Analysing the data, the team successfully detected such waves, measuring their wavelength, which is of the order of 60 kilometres, and propagation velocity, which is about 1000 kilometres per second. “The results represent the first detailed characterisation of lower hybrid drift waves in space and are in good agreement with theoretical expectations,” notes Norgren. The velocity of the waves is of the same order as the typical velocity of ions in the magnetosphere plasma, as predicted by theory. “Furthermore, the electrostatic potential associated with the waves corresponds to about 10 per cent of the electron energy, suggesting that these waves may possess enough energy to have a strong impact on the dynamics of the electrons and to accelerate them,” she adds. 

The study by Norgren and her collaborators demonstrates that electrons do interact with lower hybrid drift waves and that this represents an efficient mechanism to transfer energy between different layers of plasma. Future studies will investigate this process in greater detail, trying to understand the role played by these waves in the context of magnetic reconnection. 

“This study significantly improves our knowledge of the dynamics and energetics of plasma in the magnetosphere on the small scales governed by electrons,” comments Matt Taylor, Cluster Project Scientist at ESA. Thus far, scientists had achieved a fairly good understanding of the magnetospheric plasma on very large scales, where it can be described in macroscopic terms, and on intermediate ones, dominated by ions, but the small-scale regime had remained less clear. “With this result, we have made a crucial step towards achieving an ever more detailed picture of our planet’s magnetic environment,” he concludes.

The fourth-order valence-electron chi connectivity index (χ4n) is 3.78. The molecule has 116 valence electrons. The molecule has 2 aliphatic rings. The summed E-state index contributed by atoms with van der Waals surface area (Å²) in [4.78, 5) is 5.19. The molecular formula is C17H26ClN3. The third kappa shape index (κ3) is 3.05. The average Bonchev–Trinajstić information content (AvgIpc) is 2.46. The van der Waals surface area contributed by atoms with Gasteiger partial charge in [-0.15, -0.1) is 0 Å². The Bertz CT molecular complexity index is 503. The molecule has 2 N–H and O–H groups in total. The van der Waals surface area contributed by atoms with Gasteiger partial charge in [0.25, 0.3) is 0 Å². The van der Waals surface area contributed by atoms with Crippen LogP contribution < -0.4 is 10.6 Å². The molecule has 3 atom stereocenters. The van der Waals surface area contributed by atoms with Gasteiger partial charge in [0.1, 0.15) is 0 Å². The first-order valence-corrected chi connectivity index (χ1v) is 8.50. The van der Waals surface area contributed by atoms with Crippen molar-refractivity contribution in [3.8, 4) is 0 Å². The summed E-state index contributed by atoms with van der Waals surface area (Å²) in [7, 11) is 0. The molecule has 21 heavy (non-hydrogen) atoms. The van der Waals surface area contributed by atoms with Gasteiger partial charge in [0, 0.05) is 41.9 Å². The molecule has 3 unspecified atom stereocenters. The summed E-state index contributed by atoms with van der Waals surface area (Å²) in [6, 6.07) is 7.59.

The study presented here is based on data gathered by two of the four Cluster spacecraft (C3 and C4) on 31 August 2007, as they were flying through the plasma sheet boundary layer in the tail of Earth’s magnetosphere. During this event, the separation between the two spacecraft was small enough (about 40 km) to measure the wavelength of lower hybrid drift waves, a particular type of plasma waves that develop in the presence of sharp discontinuities in the plasma density and magnetic field strength. The observed wavelength of these waves is about 60 km, and they appear to propagate with a velocity of about 1000 km/s. 

Cluster is a constellation of four spacecraft flying in formation around Earth. It is the first space mission able to study, in three dimensions, the natural physical processes occurring within and in the near vicinity of the Earth’s magnetosphere. Launched in 2000, it is composed of four identical spacecraft orbiting the Earth in a pyramidal configuration, along a nominal polar orbit of 4 ? 19.6 Earth radii (1 Earth radius = 6380 km). Cluster’s payload consists of state-of-the-art plasma instrumentation to measure electric and magnetic fields over wide frequency ranges, and key physical parameters characterising electrons and ions from energies of near 0 eV to a few MeV. The science operations are coordinated by the Joint Science Operations Centre (JSOC) at the Rutherford Appleton Laboratory, United Kingdom, and implemented by ESA’s European Space Operations Centre (ESOC), in Darmstadt, Germany. 

Source: European Space Agency [August 01, 2012]